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Pulmonary hypertension of the newborn with right to left shunt occurs in a variety of clinical situations. These include Meconium Aspiration Syndrome, hypoplastic lungs, transient tachypnoea of the newborn, congenital pneumonia and hyaline membrane disease. Secondary disturbances such as polycythaemia and myocardial failure are contributory. There is frequently a history of chronic in utero hypoxia, but some cases remain idiopathic.
- Pulmonary vasoconstriction is exacerbated by hypoxia, acidosis, and hypercapnia (secondary to changes in pH). Meconium may trigger vasoactive process to exacerbate this.
- Anatomic abnormality of the pulmonary vascular bed (e.g. pulmonary hypoplasia with pulmonary arteriolar smooth muscle hypertrophy) or chronic in-utero hypotension following chronic intrauterine hypoxia may also play a role.
- Birth asphyxia with hypoxia, acidosis and shock is clinically associated with increased responsivity of the pulmonary vascular bed.
- Group B streptococcal sepsis via Strep polysaccharide toxins.
- Polycythaemia, hyaline membrane disease, hypocalcaemia and hypoglycaemia may contribute similarly.
- Structural lung abnormalities (e.g. congenital diaphragmatic hernia, CCAM, ...) are frequently associated with PPHN.
- This is essentially one of exclusion of significant cyanotic congenital heart disease and severe parenchymal lung disease. However, PPHN may coexist with significant parenchymal lung disease.
- Have a high index of suspicion for the 'at risk' group in a term baby with respiratory distress and cyanosis, particularly if there has been a history of intrauterine hypoxia and meconium exposure or birth asphyxia.
Necessary tests may include
- chest xray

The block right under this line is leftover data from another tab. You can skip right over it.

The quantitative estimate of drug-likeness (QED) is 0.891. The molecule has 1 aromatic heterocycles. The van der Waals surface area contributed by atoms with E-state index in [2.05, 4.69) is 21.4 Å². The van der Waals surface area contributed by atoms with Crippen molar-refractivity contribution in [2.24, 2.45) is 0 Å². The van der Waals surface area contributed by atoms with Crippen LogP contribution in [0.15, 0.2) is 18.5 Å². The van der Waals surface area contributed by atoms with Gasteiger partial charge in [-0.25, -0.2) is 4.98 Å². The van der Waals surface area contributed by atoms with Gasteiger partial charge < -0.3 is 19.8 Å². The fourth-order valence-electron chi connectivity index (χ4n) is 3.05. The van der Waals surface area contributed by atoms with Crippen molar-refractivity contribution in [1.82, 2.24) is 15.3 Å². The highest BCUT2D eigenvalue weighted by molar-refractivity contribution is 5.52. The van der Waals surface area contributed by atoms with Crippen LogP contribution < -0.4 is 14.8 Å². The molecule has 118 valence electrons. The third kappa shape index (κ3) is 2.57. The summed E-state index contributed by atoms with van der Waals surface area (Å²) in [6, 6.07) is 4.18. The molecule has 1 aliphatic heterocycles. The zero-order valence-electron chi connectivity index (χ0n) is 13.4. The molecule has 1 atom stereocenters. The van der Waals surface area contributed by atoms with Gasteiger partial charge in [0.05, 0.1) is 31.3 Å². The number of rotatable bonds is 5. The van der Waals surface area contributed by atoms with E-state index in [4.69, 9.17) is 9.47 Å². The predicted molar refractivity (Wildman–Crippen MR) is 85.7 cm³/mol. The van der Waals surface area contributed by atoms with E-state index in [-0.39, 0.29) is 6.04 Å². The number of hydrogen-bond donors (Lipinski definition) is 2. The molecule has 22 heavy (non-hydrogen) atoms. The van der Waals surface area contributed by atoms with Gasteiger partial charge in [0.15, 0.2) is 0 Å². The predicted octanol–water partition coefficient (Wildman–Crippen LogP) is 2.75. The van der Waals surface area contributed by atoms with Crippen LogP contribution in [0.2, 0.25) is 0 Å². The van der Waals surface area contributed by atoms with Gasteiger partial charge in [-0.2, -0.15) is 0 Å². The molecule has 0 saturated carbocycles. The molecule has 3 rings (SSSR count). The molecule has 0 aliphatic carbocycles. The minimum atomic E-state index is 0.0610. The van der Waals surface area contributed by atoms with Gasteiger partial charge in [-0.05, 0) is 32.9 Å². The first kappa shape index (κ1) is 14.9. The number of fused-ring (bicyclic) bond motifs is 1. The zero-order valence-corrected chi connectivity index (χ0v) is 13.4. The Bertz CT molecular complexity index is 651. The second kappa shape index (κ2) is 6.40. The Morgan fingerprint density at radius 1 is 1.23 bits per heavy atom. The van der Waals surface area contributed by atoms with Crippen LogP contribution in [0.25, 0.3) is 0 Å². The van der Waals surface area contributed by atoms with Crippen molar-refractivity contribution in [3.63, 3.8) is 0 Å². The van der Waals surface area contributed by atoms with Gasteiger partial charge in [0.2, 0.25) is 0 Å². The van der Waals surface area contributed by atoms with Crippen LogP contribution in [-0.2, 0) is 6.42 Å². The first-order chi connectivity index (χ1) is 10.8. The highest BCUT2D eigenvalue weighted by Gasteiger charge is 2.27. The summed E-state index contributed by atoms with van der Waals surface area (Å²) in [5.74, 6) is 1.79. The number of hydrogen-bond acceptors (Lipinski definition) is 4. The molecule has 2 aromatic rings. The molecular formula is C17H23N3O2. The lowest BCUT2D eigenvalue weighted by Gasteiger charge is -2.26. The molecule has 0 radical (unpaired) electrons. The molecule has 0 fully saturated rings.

- serial arterial blood gases (simultaneous pre- and post-ductal samples may be helpful)
- full blood count
- blood cultures
- blood glucose
This is crucial to exclude cyanotic congenital heart disease (particularly transposition of the great arteries, and totally anomalous pulmonary venous return). In the presence of significant parenchymal lung disease, cardiac assessment is less urgent.
Echocardiography is also useful to
- assess myocardial function, which is often severely affected
- assess the severity of PPHN, and assess responses to treatment.
- Tricuspid regurgitation - allows indirect measurement of the RV pressure and therefore severity
- Ductual shunting
- Shunting through the foramen ovale
- The hyperoxic test may play a role in diagnosis if 2D echocardiography is not available. However, severe PPHN is likely to produce a similar result to cyanotic CHD.
- Lower pulmonary vascular resistance.
- Maintain systemic blood pressure.
- Reverse right-to-left shunting.
- Improve arteriolar oxygen saturation and oxygen delivery to the tissues.
- Minimize barotrauma.
1. Oxygen and ventilation
3. Avoid polycythaemia
6. Muscle Relaxation
7. Pulmonary vasodilators